Reading is something that I love to do, so I am always on the hunt for the newest book to dig my teeth into (because there is no better smell than that of a new book, amiright?). To be honest, I probably have more books than I need for a while, but that really isn’t a problem (I think). There is something about starting a book that will unexpectedly open a world of possibilities to you — whether off in some mystical world or deep-rooted in disturbing reality. The six books below are a few that I was overjoyed to dig into.
The Color of The Law: A Forgotten History of How Our Government Segregated America By Richard Rothstein
Rothstein does a complete and very well-documented deep dive into the how the US government imposed racial segregation in the city-planning of its biggest cities. He describes how the different levels of government (federal, state, and local) imposed segregation through unfair zoning practices, public housing, tax exemptions for prejudiced institutions, and subsidies for builders to create white-only suburbs.
The Way of Kings: Book One of The Stormlight Archive by Brandon Sanderson
As the name suggests, this is the first book in a multi-book journey filled with immensely rich detail. Sanderson paints a world filled with layered conflict and heart. This book is somewhat on the longer side, and boasts 1001 pages. I’m still not on book two as of yet, but I’ll get there eventually, but I am sure that it will be as captivating as the first.
Where the Crawdads Sing by Delia Owens
Owens’ book follows the life and story of Kya Clark, a quiet, sensitive, and intelligent outcast who lives in the desolate marshes of North Carolina. The book follows the themes of trust and growing up around people who might not be worthy of trust. Where the Crawdads Sing makes us rethink how we are all shaped through by the events of our childhood.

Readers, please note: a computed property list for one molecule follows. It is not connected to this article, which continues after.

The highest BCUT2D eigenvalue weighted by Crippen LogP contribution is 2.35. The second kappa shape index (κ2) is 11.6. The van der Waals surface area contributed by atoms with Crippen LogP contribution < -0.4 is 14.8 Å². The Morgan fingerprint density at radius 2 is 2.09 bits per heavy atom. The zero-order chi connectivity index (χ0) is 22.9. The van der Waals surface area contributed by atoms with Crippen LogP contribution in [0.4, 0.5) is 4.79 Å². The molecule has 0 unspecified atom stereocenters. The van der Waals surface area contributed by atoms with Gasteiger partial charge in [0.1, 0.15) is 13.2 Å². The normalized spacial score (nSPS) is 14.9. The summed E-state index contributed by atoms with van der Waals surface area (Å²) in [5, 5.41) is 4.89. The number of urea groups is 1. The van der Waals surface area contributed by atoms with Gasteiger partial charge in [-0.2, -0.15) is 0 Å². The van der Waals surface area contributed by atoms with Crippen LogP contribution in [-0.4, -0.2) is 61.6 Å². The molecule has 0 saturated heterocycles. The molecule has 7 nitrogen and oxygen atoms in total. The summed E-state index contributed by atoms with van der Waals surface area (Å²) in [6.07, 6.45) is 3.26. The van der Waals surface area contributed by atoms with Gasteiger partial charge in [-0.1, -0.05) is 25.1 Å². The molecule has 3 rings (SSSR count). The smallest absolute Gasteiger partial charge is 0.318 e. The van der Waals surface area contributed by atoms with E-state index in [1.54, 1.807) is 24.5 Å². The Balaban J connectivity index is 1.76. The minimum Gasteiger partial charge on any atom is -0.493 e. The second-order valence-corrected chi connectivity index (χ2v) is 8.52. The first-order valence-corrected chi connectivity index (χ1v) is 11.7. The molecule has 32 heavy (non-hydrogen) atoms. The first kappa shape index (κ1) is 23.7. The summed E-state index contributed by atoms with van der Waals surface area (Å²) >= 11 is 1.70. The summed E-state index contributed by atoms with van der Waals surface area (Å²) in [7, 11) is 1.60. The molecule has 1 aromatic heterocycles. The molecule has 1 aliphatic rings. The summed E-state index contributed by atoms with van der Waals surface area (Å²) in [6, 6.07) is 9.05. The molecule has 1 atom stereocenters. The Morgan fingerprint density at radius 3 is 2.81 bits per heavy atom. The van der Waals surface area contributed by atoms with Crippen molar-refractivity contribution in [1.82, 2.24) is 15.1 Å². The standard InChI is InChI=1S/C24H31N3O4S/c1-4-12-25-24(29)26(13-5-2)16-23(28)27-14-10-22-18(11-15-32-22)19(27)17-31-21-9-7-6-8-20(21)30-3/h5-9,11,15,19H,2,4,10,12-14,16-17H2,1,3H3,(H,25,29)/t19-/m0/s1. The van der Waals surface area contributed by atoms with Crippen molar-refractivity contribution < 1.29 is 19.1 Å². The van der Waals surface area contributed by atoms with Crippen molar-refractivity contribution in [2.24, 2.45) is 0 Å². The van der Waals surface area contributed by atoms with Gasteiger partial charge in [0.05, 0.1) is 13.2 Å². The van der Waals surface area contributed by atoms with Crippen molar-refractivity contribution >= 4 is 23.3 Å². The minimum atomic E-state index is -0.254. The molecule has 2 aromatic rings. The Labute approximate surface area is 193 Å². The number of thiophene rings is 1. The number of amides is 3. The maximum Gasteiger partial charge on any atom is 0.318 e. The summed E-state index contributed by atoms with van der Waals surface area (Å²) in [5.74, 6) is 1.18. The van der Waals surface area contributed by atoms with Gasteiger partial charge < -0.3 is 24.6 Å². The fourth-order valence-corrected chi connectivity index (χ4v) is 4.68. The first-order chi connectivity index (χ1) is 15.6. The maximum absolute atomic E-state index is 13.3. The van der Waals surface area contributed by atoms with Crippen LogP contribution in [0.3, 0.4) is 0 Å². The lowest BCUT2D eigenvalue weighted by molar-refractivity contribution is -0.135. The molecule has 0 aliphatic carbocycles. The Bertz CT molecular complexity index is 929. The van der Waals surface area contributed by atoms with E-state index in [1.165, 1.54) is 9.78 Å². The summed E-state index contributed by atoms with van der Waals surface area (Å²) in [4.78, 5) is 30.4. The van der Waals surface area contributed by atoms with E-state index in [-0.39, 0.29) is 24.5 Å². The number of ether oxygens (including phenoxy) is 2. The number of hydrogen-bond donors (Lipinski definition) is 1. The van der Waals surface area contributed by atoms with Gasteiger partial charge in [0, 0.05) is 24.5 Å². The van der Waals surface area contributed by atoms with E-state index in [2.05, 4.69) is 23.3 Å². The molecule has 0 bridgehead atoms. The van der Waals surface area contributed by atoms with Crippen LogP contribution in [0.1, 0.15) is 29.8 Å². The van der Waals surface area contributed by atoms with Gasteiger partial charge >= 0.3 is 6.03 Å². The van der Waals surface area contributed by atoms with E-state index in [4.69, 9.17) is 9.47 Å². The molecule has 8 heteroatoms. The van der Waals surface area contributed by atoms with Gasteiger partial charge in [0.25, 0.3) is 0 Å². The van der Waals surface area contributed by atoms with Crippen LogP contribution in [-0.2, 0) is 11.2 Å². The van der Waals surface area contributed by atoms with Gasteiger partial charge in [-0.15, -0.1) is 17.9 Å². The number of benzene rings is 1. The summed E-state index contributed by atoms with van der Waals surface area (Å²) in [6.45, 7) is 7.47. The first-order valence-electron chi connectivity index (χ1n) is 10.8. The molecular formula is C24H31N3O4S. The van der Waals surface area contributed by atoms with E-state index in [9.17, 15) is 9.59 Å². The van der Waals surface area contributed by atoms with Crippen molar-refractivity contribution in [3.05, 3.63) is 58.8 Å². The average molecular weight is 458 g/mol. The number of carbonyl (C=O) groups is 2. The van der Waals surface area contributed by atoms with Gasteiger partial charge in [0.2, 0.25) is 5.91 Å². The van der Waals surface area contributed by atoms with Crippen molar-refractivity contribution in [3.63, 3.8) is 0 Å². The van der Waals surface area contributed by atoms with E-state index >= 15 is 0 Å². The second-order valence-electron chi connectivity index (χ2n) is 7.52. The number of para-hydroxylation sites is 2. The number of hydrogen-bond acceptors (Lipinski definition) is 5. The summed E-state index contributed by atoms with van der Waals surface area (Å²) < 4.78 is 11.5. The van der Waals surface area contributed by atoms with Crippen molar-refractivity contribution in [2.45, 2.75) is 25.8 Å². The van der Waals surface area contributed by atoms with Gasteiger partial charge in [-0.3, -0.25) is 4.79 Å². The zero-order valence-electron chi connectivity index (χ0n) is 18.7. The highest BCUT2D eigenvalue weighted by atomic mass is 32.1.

Clap When You Land by Elizabeth Acevedo
This book will grab your heart and soul from the very beginning. Acevedo weaves a story about two young women who are set down a path that neither ever expected to encounter. It is equal parts motivational and heart-wrenching. This was a book that I could not put down (and once I did, to like sleep and stuff, I’d keep thinking about it). It is a book that will make you rethink the bonds that tie us together and force you to rethink how we perceive people who have crash landed into our lives.
Salty, Bitter, Sweet by Mayra Cuevas
Cuevas expertly pens the tale of a young woman who is finding her way in the world through her love and passion of food. The books lead character, Isabella Fields, reminds us that it is okay to make mistakes, and that above all else, we should never stop fighting for our dreams (not matter what cards life decides to hand us). Salty, Bitter, Sweet is fun, cheeky, and full of a heaping cup of delicious soul.
Pachinko by Min Jin Lee
This is an epic and detailed generational novel that follows the story of a poor, but proud, Korean immigrant family as they navigate their lives and destines outside of their homeland. Lee weaves a story about love, sacrifice, and how the decisions of our ancestors can dictate our reality. The book features unforgettable characters that remind us how to thrill survive and thrive in times of difficulty.